PARIS, July 7 – Whether The Netherlands, Germany or Spain win the World Cup on Sunday one thing is for sure – it has been Europe's tournament.Uruguay’s elimination by the Dutch on Tuesday means that for the first time since England succeeded Brazil as winners of the trophy in 1966 there will not be the cyclical victory for a European and then a South American team and a European side will lift the trophy for the first time outside their continent.
It all looked very different at the outset of the tournament as several of the European heavyweights struggled to make any sort of impact but as it has progressed they have grown in strength while the South Americans flattered to deceive.
For UEFA President Michel Platini, twice a semi-finalist with the wonderful France team of the 1980’s, there has been a certain logic to it and obviously given his position a lot of enjoyment to be derived from it.
"The three nations who have won the most youth events over the past 10 years are now in the final four," said the 55-year-old former midfield general prior to the semi-finals.
"Can all of this be put down to mere good luck? I don’t think so.
"Nothing could be more pleasing than this state of affairs. Three teams with youth and freshness at their heart, deploying playing systems that leave considerable room for creativity.
"This not only makes me happy – three great football nations can also derive pleasure. Above all, it is just reward for the long-term efforts of three associations who have invested in education and training."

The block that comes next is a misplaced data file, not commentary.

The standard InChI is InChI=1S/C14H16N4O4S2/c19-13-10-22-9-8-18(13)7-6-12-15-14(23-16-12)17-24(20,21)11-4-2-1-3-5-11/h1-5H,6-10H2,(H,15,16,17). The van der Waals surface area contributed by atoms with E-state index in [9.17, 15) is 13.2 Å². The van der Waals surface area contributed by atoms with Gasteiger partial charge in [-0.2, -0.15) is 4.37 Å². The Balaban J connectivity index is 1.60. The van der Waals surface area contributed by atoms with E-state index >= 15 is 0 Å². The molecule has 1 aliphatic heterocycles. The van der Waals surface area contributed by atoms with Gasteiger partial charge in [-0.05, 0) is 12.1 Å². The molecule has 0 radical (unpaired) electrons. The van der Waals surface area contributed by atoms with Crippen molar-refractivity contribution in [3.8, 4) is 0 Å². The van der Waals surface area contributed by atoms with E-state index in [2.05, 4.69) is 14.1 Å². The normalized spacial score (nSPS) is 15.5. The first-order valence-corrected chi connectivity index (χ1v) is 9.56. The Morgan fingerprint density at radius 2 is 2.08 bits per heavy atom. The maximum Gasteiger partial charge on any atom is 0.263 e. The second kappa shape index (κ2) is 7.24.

While Europe revels in its dominance, there will be much soul searching in South America.
Uruguay and Paraguay will not be so involved as both over achieved by reaching the last four and eight respectively but the giants of the South American game, Brazil and Argentina have a lot of soul searching to do.
Dunga was sacked as Brazil coach after an astonishing turnaround in their quarter-final with the Dutch saw them lose not only control of the match but also their self-control on the pitch, unlike Brazilian teams of the past and a stark contrast to the ice cool play of their coach when he was skipper in 1994.
The Brazilian Football Federation (CBF) will want no repeat of that collapse in 2014 especially as they will be hosts and it is for that reason that the World Cup winning coach of 2002, Luiz Felipe Scolari, is top of their list even if he is under contract with Palmeiras till 2012.
He seems to fit the bill ideally as the federation’s president Ricardo Teixeira wants an experienced coach "who can withstand the pressure that comes with a World Cup finals being hosted in Brazil."
As for Argentina, until Diego Maradona decides on his future plans and whether he will carry on as coach there is not a lot they can do in seeking to improve on a record that has seen them fail to reach the semi-finals for the past five renewals.
Many have implored their idol to stay on but more reasoned observers have called for him to stand aside as his tactical inexperience was seen clearly in the manner in which his side were dismantled by the Germans in the 4-0 quarter-final defeat.
For once it seems that the 49-year-old playing legend may side with the voice of reason leaving the way open for his successor to further develop a team always brimming with talent but which needs more than just an ardent fan as was the case with Maradona to nurture it.
South America’s time will surely come again, but for the moment it’s the footballing reputation of Europe that holds sway.